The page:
Compensation for Injuries from Windshield Defects
Although it may seem like a vehicle’s windshield and surrounding windows are just a standard feature‚ simply there to keep its occupants comfortable without being subjected to wind‚ excessive heat‚ or excessive cold‚ a vehicle’s windows are actually an important safety feature‚ even if they aren’t advertised as such. They help hold the structure of the vehicle together‚ maintain rigidity of the roof‚ keep occupants in the vehicle‚ and protect occupants from exterior elements. If there are flaws in windshield and/or window strength‚ the risk of serious injury in a car crash increases‚ as well as the risk of vehicle ejection.
What is Automotive Glass?
The glass used as the windows and windshield of a vehicle are not the same type of class that is used in the windows of your house. Car windows must have the strength to withstand opposing forces during driving‚ including turns‚ as well as vehicle stress caused by potholes‚ uneven road surfaces‚ and inclement weather. They must also be strong enough to maintain their structural integrity in most accidents‚ especially rollovers. To do all this‚ automobile windshields and windows cannot just be glass.
Laminated Glass Windshields
Windshields are the main protection between the occupants of a vehicle and the outside elements. As the largest piece of glass on the vehicle‚ it must be designed with the strength necessary to hold the structure of the vehicle together‚ and keep its occupants inside the vehicle in the event of a crash. For this reason‚ windshields are made with laminated glass. Laminated glass is made by sandwiching a layer of polyvinyl butyral‚ or PVB‚ between two pieces of glass and then sealing them together with pressure rollers and heating. The bonding of the PVB and the glass is what gives windshields the ability to absorb energy during impact‚ resist breaking and being penetrated by objects‚ and also the ability to not fall apart in the event that the glass does break and/or is penetrated. A flaw in a vehicle’s windshield may be deadly in a serious accident.
Tempered Glass Windows
Tempered glass is very different from laminated glass‚ but is just as important for occupant safety. Tempered glass is usually used in the surrounding windows of a vehicle‚ although there has been talk of the benefits of using laminated glass for these as well as the windshield. Tempered glass is made by heating and then quickly cooling the glass to room temperature. This process gives the glass five to 10 times the strength it had originally. This added strength allows the windows to withstand the stress of daily driving‚ but are more easily broken than the laminated glass windshield. Although the tempering process causes the window to break into small‚ dull pieces‚ the open space caused by a broken window may increase the risk of vehicle ejection and roof instability.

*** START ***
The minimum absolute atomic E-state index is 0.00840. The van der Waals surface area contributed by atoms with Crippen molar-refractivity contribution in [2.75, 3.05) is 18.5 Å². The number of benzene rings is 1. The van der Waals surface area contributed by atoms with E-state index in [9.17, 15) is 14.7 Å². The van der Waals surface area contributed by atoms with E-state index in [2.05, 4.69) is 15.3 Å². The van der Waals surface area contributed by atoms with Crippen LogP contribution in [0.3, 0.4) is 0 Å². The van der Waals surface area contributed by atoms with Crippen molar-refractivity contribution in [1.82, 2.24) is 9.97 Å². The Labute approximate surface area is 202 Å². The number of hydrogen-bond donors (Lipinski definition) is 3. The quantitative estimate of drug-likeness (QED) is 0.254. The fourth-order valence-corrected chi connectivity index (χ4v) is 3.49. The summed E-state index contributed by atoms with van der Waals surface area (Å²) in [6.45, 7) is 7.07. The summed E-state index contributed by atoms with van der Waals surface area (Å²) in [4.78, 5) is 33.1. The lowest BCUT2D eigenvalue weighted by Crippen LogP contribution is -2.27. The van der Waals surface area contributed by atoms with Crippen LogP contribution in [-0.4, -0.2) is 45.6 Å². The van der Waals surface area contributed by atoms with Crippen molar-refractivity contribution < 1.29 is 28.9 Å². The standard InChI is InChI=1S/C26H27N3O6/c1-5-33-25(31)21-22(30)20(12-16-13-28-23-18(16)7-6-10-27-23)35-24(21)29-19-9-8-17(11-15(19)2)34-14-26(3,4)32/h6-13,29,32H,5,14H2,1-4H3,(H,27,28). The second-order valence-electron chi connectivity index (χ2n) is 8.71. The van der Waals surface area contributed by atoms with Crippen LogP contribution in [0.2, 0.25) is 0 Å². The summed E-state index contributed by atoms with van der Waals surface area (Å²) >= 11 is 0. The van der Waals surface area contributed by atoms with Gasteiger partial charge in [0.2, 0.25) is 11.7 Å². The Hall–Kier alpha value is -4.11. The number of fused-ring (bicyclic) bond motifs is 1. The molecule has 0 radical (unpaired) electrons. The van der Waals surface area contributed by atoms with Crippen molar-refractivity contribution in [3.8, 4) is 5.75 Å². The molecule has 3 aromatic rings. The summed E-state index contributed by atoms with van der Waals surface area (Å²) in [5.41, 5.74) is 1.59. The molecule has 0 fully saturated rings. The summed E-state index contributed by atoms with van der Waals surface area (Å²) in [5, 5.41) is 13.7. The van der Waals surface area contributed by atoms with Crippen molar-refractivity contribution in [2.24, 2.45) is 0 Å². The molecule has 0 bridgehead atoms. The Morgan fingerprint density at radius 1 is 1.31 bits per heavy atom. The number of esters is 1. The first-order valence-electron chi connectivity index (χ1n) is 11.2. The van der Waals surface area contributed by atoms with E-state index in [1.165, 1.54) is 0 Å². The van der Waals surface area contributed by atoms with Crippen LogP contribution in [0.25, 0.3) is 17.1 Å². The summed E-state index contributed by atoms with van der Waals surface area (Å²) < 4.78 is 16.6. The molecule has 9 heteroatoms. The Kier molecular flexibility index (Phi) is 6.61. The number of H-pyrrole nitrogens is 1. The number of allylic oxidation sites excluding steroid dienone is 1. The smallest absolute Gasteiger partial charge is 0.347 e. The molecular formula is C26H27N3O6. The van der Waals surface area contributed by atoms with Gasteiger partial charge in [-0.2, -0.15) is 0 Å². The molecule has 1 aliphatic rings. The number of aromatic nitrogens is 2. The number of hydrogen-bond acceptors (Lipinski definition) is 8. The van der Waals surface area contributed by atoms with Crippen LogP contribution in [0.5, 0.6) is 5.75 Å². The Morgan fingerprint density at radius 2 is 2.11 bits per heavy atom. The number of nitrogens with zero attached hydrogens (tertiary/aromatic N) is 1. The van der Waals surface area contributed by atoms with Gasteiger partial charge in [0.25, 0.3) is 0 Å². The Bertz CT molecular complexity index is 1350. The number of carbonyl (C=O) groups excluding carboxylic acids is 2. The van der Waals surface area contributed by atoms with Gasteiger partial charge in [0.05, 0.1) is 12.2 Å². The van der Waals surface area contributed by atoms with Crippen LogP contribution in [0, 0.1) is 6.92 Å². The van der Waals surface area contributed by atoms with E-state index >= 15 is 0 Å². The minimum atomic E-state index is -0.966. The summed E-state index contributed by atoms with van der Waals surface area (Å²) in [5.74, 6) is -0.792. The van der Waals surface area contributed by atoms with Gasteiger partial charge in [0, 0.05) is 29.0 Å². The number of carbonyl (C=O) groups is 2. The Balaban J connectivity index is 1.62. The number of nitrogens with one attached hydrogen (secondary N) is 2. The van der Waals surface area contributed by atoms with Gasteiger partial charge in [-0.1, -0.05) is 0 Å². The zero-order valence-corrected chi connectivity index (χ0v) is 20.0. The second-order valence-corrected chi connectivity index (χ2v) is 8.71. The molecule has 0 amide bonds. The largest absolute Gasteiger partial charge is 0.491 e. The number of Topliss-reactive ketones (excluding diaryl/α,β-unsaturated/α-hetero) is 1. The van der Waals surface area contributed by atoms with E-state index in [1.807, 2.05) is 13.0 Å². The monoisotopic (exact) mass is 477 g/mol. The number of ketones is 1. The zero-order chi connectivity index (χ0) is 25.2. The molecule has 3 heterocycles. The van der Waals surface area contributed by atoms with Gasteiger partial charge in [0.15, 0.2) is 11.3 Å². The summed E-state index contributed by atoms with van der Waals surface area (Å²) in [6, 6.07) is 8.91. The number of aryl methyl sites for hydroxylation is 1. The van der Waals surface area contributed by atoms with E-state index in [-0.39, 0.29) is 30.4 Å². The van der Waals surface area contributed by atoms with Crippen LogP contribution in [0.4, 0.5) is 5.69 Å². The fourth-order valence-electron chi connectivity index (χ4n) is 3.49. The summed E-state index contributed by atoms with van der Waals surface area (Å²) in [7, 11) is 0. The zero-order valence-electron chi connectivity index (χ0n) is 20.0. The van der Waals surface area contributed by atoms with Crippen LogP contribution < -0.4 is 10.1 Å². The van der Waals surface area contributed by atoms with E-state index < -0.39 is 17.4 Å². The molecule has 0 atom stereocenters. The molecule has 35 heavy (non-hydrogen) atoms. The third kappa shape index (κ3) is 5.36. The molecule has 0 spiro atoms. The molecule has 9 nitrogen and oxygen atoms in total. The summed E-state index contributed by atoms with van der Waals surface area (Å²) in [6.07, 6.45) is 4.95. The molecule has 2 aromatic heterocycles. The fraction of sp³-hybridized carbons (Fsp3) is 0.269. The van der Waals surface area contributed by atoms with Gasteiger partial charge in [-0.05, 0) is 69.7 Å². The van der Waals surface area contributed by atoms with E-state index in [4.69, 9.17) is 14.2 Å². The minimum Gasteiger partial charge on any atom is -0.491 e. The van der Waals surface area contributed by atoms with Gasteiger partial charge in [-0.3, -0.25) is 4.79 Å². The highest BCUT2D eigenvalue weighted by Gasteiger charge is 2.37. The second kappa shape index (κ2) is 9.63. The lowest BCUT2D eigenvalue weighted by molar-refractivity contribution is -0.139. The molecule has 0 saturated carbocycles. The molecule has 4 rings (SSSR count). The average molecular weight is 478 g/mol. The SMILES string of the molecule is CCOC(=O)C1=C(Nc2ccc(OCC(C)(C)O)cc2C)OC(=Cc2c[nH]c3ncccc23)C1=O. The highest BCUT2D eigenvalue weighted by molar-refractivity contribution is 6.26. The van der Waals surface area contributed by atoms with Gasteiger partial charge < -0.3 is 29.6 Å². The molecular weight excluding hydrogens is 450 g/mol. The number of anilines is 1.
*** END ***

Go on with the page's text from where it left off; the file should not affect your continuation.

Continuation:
Windshields Staying Strong
A vehicle’s windshield and windows are an integral part of occupant safety and thus‚ their strength and crash test performance must be thoroughly analyzed before allowing the vehicle to be marketed to consumers. Inconsistencies and/or errors in the lamination or tempering process can create flaws in window strength that can create a higher risk of injury during a crash. The poor installation of these essential safety features can also increase a vehicle occupant’s chances of serious injury in a motor vehicle accident. At the Jurewitz Law Group | Injury & Accident Lawyers‚ our dedicated San Diego auto product liability lawyers are committed to obtaining maximum compensation for California traffic accident victims who have been injured as the result of window and/or windshield manufacturing defects. Call us today to learn more about exercising your legal rights at (619) 233-5020 or (888) 233-5020.